The threat of an audit is a powerful deterrent and does a good job of motivating taxpayers to pay the IRS what they owe. But sometimes this isn’t enough and taxpayers still forego their legal duty to pay their tax obligation. When this happens, the IRS will reach out to the taxpayer to collect an outstanding tax debt. But when asking nicely doesn’t work, the IRS can impose a tax lien and/or a levy.
What’s the Difference Between a Tax Lien and a Levy?
A tax lien is a legal claim (also called a security interest) against someone’s private property. With an IRS tax lien, the IRS is taking steps to prevent a taxpayer from selling property that might otherwise be used to pay off a tax debt. A tax lien not only attaches to all of a taxpayer’s current property but future property as well.
A tax levy is more severe than a lien because it allows the IRS to not just place a claim on property, but physically take it. The IRS may do this in several ways, including the seizure and sale of assets and garnishment of wages. Surprisingly, as long as the IRS follows certain steps to get a levy, it doesn’t need to go court and have a judge grant permission to do so.
How Can I Remove an IRS Tax Lien?
The most straightforward thing to do is to pay off the tax debt. This is the simplest method, but usually not the easiest. After all, if the tax debt was so easy to pay off, the taxpayer would have paid it.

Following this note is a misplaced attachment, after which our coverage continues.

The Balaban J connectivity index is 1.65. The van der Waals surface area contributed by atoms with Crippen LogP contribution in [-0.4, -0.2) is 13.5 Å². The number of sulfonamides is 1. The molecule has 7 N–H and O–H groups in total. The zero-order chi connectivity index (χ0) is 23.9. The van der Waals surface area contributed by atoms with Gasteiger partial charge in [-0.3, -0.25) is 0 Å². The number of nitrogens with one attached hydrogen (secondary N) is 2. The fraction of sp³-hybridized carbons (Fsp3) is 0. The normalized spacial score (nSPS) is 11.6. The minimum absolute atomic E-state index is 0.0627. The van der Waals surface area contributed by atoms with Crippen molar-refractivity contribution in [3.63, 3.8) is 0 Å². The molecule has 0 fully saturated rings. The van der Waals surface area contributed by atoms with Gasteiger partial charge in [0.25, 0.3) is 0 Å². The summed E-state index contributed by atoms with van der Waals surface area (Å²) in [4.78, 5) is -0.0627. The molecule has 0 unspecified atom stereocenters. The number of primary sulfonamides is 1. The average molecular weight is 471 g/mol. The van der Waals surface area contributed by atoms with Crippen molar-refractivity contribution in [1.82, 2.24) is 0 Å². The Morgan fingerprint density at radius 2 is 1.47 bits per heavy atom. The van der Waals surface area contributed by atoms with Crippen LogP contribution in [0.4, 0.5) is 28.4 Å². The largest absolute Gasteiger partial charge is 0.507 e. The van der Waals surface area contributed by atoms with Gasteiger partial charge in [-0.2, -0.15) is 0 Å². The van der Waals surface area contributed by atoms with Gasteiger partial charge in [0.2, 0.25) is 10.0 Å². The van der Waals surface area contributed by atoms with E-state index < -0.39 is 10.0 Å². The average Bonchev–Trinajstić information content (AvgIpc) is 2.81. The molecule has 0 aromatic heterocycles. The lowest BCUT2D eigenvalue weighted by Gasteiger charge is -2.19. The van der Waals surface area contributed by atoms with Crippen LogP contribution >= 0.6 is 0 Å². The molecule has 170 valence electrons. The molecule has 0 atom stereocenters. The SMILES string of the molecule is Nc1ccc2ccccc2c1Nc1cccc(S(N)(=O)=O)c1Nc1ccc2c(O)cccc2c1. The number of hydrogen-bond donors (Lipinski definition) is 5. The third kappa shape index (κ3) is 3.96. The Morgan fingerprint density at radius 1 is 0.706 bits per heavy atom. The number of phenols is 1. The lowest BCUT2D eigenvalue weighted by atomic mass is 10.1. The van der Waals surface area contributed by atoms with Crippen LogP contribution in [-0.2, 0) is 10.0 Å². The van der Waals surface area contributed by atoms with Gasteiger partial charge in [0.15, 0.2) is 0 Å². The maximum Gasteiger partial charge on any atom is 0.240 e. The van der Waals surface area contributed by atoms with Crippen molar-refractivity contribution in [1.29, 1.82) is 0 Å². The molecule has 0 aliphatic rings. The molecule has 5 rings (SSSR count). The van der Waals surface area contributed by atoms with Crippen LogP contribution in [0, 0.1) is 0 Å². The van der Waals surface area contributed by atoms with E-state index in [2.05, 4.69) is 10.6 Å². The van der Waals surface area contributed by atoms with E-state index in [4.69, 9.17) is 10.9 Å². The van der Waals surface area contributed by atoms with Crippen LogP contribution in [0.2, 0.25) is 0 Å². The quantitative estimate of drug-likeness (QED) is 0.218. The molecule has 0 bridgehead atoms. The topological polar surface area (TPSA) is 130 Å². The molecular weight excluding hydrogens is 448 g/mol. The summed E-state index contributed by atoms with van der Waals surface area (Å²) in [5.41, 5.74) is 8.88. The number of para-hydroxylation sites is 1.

A second method involves getting a Certificate of Discharge. Under certain conditions, the IRS may agree to remove the lien through a Certificate of Discharge because it has made other arrangements with the taxpayer (such as a partial tax payment) or the IRS’ interest in the property is worthless. This might occur if another creditor has a higher priority security interest and that security interest exceeds the value of the property.
How Can I Remove an IRS Tax Levy?
Like the tax lien, the most straightforward (although not the easiest) method for removing a levy is to satisfy the tax debt. Alternatively, the taxpayer can remove a lien by showing:
- The levy has created an extreme financial hardship on the taxpayer,
- The property that has a levy is worth more than the tax debt and the taxpayer can prove to the IRS that the taxpayer will still be able to pay its tax debt if the levy is removed, or
- The levy has made it harder for the taxpayer to satisfy its tax debt.
Finally, the taxpayer can negotiate the removal of the levy in an Installment Agreement with the IRS. An Installment Agreement is basically a monthly payment plan with negotiable terms.
The above information assumes that the taxpayer actually owes a tax debt. Therefore, another way to attack the lien or levy is to argue that the taxpayer doesn’t owe the IRS any money. This isn’t easily done and the IRS usually doesn’t place a levy or lien on a property unless it’s pretty sure its owed money. However, this isn’t always the case and anytime at taxpayer is faced with an IRS lien or levy, they are strongly encouraged to consult with a tax professional to get a full understanding of their legal options.
Don’t let your tax situation get worse. Contact us with the details of your dispute and let us negotiate on your behalf. We guarantee to provide the best and most responsive service possible with highly advanced knowledge of what needs to happen so you can move forward.